And biological evolution might not be the only kind of open-ended system. Here are a few systems that appear to exhibit open-ended behavior:

  • 🧬🦠 Biological evolution

  • 💸📈 Economies

  • 🙊💬 Language

  • 🤖⚙️ Technology

  • 👩‍💻🕸 The internet and the web

What do these all have in common? The set of forms that life can take, businesses that economies can generate, thoughts that language can express, technologies that inventors can construct, apps that web developers can build, all seem to be unbounded. Perhaps some of these systems fall short of being truly open-ended. Yet if they are a closed set, then that set is so vast we can’t tell the difference. The ability of these systems to generate innovation appears to be practically unlimited.

Building open-ended tools

So, how does this relate to tools for thought? If we are interested in innovation, or value creation, or just in generating new ideas, it might be worth studying open-ended systems.

What makes a system open-ended is an area of ongoing research. It seems that open-endedness is the outcome of evolution, and that evolution happens in any system with mutation, heredity, and selection. Yet, it is possible to construct evolutionary systems that aren’t open ended. In fact, evolutionary algorithms and other A-Life systems seem to stubbornly converge, at which point they cease producing novelty. So, we understand some of what is necessary for open-endedness, but we are still working out what is sufficient to provoke it.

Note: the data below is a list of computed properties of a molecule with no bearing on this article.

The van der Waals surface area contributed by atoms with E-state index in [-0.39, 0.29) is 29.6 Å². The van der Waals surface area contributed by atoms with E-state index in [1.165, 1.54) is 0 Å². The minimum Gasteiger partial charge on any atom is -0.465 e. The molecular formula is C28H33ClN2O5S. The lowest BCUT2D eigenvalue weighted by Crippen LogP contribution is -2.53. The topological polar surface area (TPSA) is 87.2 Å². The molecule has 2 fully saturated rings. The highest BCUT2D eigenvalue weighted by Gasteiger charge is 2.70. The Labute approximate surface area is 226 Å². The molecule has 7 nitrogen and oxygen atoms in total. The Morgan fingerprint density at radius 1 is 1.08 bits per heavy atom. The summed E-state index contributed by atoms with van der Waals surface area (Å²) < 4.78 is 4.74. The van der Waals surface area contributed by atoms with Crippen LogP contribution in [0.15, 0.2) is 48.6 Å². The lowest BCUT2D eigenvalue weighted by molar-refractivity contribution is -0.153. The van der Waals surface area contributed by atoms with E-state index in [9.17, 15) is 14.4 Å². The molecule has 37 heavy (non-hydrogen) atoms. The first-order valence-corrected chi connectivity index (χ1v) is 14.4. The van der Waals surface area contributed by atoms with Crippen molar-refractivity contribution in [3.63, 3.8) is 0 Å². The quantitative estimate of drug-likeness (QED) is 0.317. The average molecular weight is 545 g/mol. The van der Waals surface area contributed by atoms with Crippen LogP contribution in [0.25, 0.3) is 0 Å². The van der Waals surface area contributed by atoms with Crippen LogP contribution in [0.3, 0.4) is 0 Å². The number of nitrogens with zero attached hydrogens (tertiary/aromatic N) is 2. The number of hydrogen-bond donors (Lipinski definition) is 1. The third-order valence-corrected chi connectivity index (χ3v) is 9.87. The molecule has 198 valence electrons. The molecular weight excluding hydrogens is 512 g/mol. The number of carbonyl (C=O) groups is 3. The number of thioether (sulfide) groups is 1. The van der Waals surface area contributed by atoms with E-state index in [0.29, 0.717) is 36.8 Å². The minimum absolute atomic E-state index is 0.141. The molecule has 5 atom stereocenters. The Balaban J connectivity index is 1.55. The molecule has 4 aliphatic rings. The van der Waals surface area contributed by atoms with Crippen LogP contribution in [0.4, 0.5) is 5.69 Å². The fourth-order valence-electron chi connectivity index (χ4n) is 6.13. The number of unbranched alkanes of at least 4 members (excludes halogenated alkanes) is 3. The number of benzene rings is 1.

At the same time, I suspect we can rough out some useful heuristics to apply in a design context. Can we look at tools and usefully ask whether they are more or less open-ended? I think so.

Picture a wooden airplane:

Now, picture a Lego airplane:

One of these can be one just thing. The other can express a wide range of meanings:

So, my first heuristic is that an open-ended tool is made up of an alphabet and a mechanism of composition. These two things are the DNA of the tool, and set up the conditions for evolution. For lego, this looks like bricks and dots. For Unix, this looks like programs and pipes.